All experiments in this study were approved by the Institutional Animal Experimentation Committee of the Academic Medical Center of the University of Amsterdam. Care and handling of the animals were in accordance with the EU Directive 2010/63/EU for animal experiments and guidelines for Institutional and Animal Care and Use Committees. The study has been carried out in accordance with the National Institutes of Health (NIH) Guide for the Care and Use of Laboratory Animals. Experiments were performed on 18 Wistar male rats (Harlan, the Netherlands) with mean ± SD body weight of 320 ± 30 g.
The rats were anesthetized with an intraperitoneal injection of a mixture of 100 mg/kg ketamine (Nimatek®, Eurovet, Bladel, the Netherlands), 0.5 mg/kg medetomidine (Domitor, Pfizer, New York, NY, USA), and 0.05 mg/kg atropine sulfate (Centrafarm, Etten-Leur, the Netherlands). After tracheotomy, the animals were mechanically ventilated with a FiO2 of 0.4. Body temperature was maintained at 37°C ± 0.5°C during the entire experiment by external warming. The ventilator settings were adjusted to maintain end-tidal PCO2 between 30 and 35 mmHg and arterial PCO2 between 35 and 40 mmHg.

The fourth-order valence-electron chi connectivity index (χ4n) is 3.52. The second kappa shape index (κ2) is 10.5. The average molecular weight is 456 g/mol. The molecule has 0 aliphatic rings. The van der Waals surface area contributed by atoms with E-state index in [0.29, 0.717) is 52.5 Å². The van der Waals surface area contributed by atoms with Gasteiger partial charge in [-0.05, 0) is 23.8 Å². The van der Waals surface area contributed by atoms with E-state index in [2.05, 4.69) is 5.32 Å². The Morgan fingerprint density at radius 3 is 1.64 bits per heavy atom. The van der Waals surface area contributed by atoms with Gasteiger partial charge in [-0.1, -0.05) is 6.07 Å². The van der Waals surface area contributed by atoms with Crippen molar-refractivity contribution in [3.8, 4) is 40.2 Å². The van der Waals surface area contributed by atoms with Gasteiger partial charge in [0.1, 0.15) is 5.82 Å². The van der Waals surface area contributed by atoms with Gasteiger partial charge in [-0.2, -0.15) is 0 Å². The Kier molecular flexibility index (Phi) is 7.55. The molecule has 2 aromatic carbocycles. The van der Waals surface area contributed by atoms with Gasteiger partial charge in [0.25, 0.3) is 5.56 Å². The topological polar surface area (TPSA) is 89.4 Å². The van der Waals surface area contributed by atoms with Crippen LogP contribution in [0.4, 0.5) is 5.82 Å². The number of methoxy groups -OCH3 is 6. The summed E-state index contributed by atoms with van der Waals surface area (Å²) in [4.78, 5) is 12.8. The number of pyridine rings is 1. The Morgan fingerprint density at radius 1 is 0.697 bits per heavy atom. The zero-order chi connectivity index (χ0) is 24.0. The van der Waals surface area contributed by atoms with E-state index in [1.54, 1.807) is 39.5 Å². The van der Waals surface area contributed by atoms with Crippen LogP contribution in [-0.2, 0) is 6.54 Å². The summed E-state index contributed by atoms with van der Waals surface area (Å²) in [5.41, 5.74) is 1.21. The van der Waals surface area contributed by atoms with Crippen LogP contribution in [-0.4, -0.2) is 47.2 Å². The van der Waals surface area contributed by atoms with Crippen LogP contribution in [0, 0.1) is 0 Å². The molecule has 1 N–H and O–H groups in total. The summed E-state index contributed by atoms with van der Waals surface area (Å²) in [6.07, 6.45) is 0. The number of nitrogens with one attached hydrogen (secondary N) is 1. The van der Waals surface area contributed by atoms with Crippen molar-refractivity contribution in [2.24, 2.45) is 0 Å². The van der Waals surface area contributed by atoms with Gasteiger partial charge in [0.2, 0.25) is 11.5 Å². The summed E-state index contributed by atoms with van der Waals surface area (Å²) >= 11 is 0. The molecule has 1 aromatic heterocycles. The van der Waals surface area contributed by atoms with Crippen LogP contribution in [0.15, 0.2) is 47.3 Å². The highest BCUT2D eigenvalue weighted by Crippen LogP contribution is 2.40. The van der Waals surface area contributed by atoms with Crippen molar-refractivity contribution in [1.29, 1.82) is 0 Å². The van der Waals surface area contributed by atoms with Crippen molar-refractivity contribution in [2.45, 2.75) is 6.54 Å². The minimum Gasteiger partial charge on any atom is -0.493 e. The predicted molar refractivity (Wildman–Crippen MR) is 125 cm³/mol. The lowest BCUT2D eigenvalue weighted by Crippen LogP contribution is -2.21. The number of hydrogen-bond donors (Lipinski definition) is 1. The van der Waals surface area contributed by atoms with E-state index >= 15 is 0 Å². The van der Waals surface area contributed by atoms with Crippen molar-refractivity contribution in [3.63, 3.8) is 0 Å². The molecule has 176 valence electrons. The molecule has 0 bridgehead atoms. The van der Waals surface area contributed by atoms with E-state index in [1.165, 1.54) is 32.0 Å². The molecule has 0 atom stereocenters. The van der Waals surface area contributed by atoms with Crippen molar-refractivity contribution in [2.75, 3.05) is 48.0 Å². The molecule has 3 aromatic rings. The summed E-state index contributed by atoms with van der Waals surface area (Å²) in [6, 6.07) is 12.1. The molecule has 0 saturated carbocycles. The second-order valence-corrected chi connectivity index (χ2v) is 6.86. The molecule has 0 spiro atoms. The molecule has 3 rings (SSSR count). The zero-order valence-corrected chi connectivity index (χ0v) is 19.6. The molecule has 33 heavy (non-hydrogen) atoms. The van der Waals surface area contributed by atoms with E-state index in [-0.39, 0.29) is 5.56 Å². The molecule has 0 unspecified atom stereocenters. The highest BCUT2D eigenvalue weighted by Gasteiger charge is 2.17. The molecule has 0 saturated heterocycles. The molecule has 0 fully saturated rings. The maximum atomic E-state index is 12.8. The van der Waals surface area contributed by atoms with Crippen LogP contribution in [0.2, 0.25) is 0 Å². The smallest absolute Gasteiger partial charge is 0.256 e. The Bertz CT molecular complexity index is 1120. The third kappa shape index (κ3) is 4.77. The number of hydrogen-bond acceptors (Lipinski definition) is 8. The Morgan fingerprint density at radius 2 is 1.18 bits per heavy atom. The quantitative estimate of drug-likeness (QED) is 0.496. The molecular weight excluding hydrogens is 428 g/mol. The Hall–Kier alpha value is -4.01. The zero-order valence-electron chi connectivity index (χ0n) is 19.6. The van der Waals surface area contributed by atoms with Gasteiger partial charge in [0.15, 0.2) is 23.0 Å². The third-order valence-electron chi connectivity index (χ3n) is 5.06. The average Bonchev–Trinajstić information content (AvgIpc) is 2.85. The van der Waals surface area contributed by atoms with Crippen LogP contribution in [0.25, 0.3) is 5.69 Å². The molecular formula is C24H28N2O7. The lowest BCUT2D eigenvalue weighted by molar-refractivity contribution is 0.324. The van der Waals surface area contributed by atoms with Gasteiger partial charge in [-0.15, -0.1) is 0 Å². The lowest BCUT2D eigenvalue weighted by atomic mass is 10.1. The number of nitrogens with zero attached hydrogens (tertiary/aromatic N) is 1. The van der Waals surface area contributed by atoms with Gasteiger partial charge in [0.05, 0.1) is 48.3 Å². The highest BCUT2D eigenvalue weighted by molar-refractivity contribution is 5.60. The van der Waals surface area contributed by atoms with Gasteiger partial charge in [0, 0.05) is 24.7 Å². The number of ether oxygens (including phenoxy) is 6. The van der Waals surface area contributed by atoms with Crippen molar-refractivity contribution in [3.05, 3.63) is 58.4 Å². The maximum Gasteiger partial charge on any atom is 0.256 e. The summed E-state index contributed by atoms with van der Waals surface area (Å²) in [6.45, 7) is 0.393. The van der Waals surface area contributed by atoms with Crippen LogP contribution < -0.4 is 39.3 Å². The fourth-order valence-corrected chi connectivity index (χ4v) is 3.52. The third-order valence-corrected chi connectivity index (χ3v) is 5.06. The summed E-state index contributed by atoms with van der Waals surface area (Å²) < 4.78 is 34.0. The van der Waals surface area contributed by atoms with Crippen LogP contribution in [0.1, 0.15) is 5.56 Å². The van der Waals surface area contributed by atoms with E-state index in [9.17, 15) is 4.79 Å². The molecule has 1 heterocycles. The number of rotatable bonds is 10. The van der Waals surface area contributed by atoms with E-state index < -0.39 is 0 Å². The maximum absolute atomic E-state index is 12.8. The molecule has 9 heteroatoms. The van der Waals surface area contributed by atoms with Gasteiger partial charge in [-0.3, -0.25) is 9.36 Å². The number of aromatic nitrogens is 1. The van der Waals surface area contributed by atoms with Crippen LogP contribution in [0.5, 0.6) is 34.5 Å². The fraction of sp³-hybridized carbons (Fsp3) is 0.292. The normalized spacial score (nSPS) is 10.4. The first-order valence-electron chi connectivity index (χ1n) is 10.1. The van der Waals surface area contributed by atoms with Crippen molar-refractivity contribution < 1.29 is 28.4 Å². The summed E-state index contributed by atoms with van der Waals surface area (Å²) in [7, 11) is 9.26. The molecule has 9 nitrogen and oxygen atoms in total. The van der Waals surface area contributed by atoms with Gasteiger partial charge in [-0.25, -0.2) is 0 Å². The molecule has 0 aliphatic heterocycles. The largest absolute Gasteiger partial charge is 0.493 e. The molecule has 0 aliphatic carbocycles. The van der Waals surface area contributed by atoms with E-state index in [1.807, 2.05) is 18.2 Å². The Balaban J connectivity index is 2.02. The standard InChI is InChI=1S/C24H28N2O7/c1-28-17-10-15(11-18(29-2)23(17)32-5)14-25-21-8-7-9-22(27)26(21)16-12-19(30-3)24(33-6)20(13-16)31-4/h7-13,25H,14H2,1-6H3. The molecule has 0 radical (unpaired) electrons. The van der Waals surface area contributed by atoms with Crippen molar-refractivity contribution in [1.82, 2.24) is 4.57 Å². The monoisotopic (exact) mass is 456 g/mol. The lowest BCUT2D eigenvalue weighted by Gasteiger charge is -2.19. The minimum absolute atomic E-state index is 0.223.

Vessels were cannulated with polyethylene catheters (outer diameter = 0.9 mm; Braun, Melsungen, Germany) for drug and fluid administration and hemodynamic monitoring. A catheter in the right carotid artery was connected to a pressure transducer to monitor mean arterial blood pressure (MAP) and heart rate. The right femoral artery was cannulated for blood sampling. The right femoral vein was cannulated for continuous infusion of Ringer’s lactate (15 mL/kg/h; Baxter, Utrecht, the Netherlands) and ketamine (50 mg/kg/h; Nimatek®, Eurovet, Bladel, the Netherlands).